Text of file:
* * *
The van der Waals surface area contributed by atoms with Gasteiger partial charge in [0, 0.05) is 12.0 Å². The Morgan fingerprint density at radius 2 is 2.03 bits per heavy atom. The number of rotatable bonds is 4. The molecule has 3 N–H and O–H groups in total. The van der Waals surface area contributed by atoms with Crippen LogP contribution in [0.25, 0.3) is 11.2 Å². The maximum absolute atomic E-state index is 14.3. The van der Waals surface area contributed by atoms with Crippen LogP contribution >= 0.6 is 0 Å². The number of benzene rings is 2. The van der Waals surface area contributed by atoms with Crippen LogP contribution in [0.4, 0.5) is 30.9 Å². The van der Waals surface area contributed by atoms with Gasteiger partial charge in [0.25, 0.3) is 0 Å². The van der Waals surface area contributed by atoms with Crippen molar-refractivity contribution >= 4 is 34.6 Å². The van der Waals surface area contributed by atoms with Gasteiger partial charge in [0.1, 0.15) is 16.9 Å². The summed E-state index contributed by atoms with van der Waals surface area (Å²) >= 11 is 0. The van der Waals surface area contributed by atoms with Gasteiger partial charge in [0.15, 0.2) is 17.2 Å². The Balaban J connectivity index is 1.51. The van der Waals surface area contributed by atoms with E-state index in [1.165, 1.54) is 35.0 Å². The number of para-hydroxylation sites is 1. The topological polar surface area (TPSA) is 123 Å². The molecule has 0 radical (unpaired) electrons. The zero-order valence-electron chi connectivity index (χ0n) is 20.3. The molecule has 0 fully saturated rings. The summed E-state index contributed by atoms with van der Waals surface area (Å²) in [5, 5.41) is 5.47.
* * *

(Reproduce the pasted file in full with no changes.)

The van der Waals surface area contributed by atoms with Gasteiger partial charge in [0, 0.05) is 12.0 Å². The Morgan fingerprint density at radius 2 is 2.03 bits per heavy atom. The number of rotatable bonds is 4. The molecule has 3 N–H and O–H groups in total. The van der Waals surface area contributed by atoms with Crippen LogP contribution in [0.25, 0.3) is 11.2 Å². The maximum absolute atomic E-state index is 14.3. The van der Waals surface area contributed by atoms with Crippen LogP contribution >= 0.6 is 0 Å². The number of benzene rings is 2. The van der Waals surface area contributed by atoms with Crippen LogP contribution in [0.4, 0.5) is 30.9 Å². The van der Waals surface area contributed by atoms with Gasteiger partial charge in [0.25, 0.3) is 0 Å². The van der Waals surface area contributed by atoms with Crippen molar-refractivity contribution >= 4 is 34.6 Å². The van der Waals surface area contributed by atoms with Gasteiger partial charge in [0.1, 0.15) is 16.9 Å². The summed E-state index contributed by atoms with van der Waals surface area (Å²) >= 11 is 0. The van der Waals surface area contributed by atoms with Gasteiger partial charge in [0.15, 0.2) is 17.2 Å². The Balaban J connectivity index is 1.51. The van der Waals surface area contributed by atoms with E-state index in [1.165, 1.54) is 35.0 Å². The number of para-hydroxylation sites is 1. The topological polar surface area (TPSA) is 123 Å². The molecule has 0 radical (unpaired) electrons. The zero-order valence-electron chi connectivity index (χ0n) is 20.3. The molecule has 0 fully saturated rings. The summed E-state index contributed by atoms with van der Waals surface area (Å²) in [5, 5.41) is 5.47.